Today marks International Literacy Day, celebrated annually to highlight the importance of literacy to individuals, communities and societies.
Organised by UNESCO and first held in 1996, the theme this year is "literacy and sustainable development" - as literacy empowers people so that they can make the right decisions in the areas of economic growth, social development and environmental integration.
This year, the US publisher of EL James's erotic trilogy Fifty Shades of Grey announced that 100 million copies of the books had been sold around the world.
The first installment in the series broke the record for the fastest-selling paperback of all time, and has joined the ranks of a handful of other fiction books that have sold 100 million copies or more.
IBTimes UK looks at other best-selling works of fiction of all time, from Agatha Christie to JRR Tolkien.
A Tale of Two Cities, Charles Dickens
With well over 200 million copies sold, Dickens' 1859 novel ranks among the most famous works in the history of literary fiction. Set in London and Paris before the French Revolution, the novel was first published in 31 weekly installments in Dickens' literary periodical All the Year Round.
The Lord of the Rings, JRR Tolkien
Originally a sequel to Tolkien's 1937 novel The Hobbit, it was developed into a much larger work - and has sold over 150 million copies worldwide. It was written in stages between 1937 and 1949, much of it during World War Two. It was published in 1954 by George Allen & Unwin.
The Little Prince, Antoine de Saint-Exupéry
Published in French in 1943, Le Petit Prince sold around 140 million copies worldwide - and is the most-translated book in the French language. It is a poetic and philosophical tale in which a pilot stranded in the desert meets a young prince fallen to Earth from a tiny asteroid, and although styled as a children's book, it makes observations about life and human nature.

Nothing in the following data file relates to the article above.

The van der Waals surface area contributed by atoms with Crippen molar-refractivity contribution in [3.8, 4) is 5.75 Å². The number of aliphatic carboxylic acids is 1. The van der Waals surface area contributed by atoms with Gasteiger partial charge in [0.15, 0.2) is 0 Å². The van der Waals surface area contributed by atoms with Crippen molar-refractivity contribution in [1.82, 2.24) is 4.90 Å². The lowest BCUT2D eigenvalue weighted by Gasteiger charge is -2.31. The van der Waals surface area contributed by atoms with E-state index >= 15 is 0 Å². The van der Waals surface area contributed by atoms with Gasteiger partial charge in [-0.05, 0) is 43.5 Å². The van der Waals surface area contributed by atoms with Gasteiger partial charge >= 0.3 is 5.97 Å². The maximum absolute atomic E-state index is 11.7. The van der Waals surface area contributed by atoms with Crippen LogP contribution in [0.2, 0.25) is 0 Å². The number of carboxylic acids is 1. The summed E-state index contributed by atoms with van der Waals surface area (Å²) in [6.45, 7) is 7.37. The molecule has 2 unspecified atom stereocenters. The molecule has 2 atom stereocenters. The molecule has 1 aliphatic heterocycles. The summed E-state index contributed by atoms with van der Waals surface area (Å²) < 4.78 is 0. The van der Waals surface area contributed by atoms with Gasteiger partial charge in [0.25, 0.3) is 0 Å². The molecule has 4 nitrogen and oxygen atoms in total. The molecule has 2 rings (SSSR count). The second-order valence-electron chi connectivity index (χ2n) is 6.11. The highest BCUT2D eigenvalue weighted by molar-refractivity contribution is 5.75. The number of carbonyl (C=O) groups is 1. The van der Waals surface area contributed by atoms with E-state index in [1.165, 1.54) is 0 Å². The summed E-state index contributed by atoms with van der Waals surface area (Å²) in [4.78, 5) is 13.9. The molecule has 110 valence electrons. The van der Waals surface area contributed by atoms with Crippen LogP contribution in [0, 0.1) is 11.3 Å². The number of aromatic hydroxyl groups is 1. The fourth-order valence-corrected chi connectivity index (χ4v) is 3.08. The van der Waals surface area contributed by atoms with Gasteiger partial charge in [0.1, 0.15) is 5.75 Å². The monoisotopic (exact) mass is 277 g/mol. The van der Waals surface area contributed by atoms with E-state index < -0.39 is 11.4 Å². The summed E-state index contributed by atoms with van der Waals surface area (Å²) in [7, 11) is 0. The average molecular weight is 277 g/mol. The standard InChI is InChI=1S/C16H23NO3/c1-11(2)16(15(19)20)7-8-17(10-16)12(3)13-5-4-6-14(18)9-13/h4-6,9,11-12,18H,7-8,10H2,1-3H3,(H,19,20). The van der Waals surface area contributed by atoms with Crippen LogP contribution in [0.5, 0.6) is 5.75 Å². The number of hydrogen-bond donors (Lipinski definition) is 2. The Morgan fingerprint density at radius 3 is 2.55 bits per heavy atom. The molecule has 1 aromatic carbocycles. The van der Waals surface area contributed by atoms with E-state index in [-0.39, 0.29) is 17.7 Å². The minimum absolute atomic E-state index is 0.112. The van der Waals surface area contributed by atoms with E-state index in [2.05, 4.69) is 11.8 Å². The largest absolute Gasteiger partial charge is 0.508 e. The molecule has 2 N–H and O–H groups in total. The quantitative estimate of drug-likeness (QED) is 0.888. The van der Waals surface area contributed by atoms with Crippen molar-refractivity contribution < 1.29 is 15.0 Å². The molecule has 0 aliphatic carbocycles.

Harry Potter and the Philosopher's Stone, JK Rowling
The first book in Rowling's famous series and her debut novel was published in 1997. It topped the New York Times list of best-selling fiction in 1999. The seventh and final novel, Harry Potter and the Deathly Hallows, published in 2007, sold 11 million copies within 24 hours of its release.
And Then There Were None, Agatha Christie
The mystery novel was described by Christie as the most difficult of her books to have been written and was first published in the UK in 1939. It is the world's best-selling mystery ever, and according to Publications International, it is the 7th best-selling book of all time - with 100 million sales to date.
Dream of the Red Chamber, Cao Xueqin
One of China's Four Great Classical Novels, it was written sometime in the middle of the 18th century, during the Qing Dynasty. It is considered to be the pinnacle of Chinese fiction and a master piece of Chinese literature. The book has an entire field of study devoted to it, called Redology. It was first published in English in 1868 and has sold 100 million copies worldwide.
The Hobbit, JRR Tolkien
The Hobbit was published in September 1937 to wide critical acclaim, nominated for the Carnegie Medal and awarded a prize from theNew York Herald Tribunefor best juvenile fiction. Following the quest of hobbit Bilbo Baggins to win a share of the treasure guarded by the dragon, Smaug, it has sold 100 million copies worldwide since its release.
She, A History of Adventure, Henry Rider Haggard
She is placed firmly in the imperialist literature of nineteenth-century England, and inspired by Rider Haggard's experiences of British colonialism and South Africa. It was first serialised in The Graphic magazine from October 1886 to January 1887 and has sold 100 million copies.